What are the benefits and risks of having a home birth?
It also means that you can make yourself comfortable in one place for your entire labour, rather than having to go back and forward to hospital (particularly if it is a long labour).
If you already have children, a home birth means you won’t need to leave them, though it is important to have arrangements in place in case you need to be transferred to hospital.
Your partner will also be able to stay with you the whole time at home and they will be comfortable. They can’t usually stay overnight in hospital, for example.
People who have home births are also less likely to have interventions such as forceps or ventouse.
How to prepare for a home birth
- Your midwife will give you disposable pads but you might want to get a waterproof cover for your mattress if you want to give birth in your bed.
- If you would like water birth, lots of towels are good.
- Think about creating a calm and relaxing atmosphere with music and lighting.
- Consider what pain relief you would like.
- Be prepared with flannels to keep you cool, a bucket in case you feel sick and maybe a handheld fan to keep you cool.
- Charge your camera if you want your partner to take pictures or videos.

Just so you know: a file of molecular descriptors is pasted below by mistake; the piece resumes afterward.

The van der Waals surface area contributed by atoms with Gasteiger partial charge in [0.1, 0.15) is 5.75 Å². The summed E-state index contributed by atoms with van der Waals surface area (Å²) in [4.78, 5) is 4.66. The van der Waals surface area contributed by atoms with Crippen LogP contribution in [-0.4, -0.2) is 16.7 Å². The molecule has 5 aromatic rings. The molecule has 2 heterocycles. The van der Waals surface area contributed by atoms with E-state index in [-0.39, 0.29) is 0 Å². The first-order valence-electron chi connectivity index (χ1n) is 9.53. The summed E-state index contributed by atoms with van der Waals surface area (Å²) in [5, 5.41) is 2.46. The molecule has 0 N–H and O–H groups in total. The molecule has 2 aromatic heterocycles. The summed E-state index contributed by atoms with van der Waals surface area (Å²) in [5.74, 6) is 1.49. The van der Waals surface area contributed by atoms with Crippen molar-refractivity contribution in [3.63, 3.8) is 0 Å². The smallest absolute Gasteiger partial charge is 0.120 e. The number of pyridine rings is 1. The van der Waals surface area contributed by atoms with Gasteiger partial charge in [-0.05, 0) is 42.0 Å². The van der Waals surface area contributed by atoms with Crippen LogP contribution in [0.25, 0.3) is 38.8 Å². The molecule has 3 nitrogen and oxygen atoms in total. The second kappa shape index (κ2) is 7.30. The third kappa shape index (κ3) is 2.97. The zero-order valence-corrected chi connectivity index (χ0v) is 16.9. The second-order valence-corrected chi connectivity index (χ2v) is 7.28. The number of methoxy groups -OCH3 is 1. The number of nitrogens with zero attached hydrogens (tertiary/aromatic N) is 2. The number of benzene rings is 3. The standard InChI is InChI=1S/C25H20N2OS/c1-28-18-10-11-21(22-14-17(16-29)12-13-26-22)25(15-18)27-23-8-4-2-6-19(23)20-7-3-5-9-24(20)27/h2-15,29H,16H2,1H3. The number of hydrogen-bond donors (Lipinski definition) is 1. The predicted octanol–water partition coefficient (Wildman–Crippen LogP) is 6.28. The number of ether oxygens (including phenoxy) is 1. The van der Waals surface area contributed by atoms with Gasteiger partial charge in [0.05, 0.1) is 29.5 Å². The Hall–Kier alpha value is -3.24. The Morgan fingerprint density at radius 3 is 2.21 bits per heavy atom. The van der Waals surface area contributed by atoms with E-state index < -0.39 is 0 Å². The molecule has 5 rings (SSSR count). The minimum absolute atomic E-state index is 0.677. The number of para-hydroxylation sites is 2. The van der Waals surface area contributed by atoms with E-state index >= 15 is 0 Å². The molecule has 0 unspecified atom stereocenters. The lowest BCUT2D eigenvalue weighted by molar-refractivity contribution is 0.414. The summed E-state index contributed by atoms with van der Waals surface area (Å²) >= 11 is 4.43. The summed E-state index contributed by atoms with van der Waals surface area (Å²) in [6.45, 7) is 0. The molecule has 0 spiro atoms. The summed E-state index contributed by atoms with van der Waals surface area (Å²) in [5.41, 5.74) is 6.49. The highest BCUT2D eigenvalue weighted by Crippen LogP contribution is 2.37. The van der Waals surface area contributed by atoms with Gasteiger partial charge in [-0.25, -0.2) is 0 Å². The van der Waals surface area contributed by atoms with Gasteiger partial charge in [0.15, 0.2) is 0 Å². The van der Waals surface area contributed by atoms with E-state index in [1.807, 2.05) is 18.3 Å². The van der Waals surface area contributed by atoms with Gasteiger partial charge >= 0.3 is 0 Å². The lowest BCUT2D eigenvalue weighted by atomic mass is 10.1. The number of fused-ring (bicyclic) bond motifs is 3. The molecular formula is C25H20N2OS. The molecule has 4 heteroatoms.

- Prepare plenty of snacks and drinks. Having a straw might make it easier when you are in labour.
If you are thinking about opting for a home birth, there are some important things to consider.
Home births are not recommended for any one classed as a high-risk pregnancy as being in hospital means doctors and midwives are able to monitor you more closely and step in if there are any complications.
If you have pre-eclampsia, diabetes or a high BMI, doctors recommend giving birth in hospital. Similarly, if you have had abnormal scans, your baby is breach or you have previously had a c-section, you are considered to be high-risk.
Even if you are low risk, there is still a chance you will need to be transferred to hospital once you are in labour if there are any complications.
The Birthplace Study found that 45 out of 100 women having their first baby were transferred and 12 out of 100 women having their second or subsequent baby, so it’s important that you are prepared with a hospital bag in case you need to have a hospital birth at the last minute.
Of course, the pain relief available at home is not the same as in hospital. Epidurals are not available for home births but gas and air, birthing pools and TENS machines can be provided.
To organise a home birth, it is best to speak you your midwife or GP as early in your pregnancy as possible. They can then help talk to you about whether it will work for you and who to speak to.
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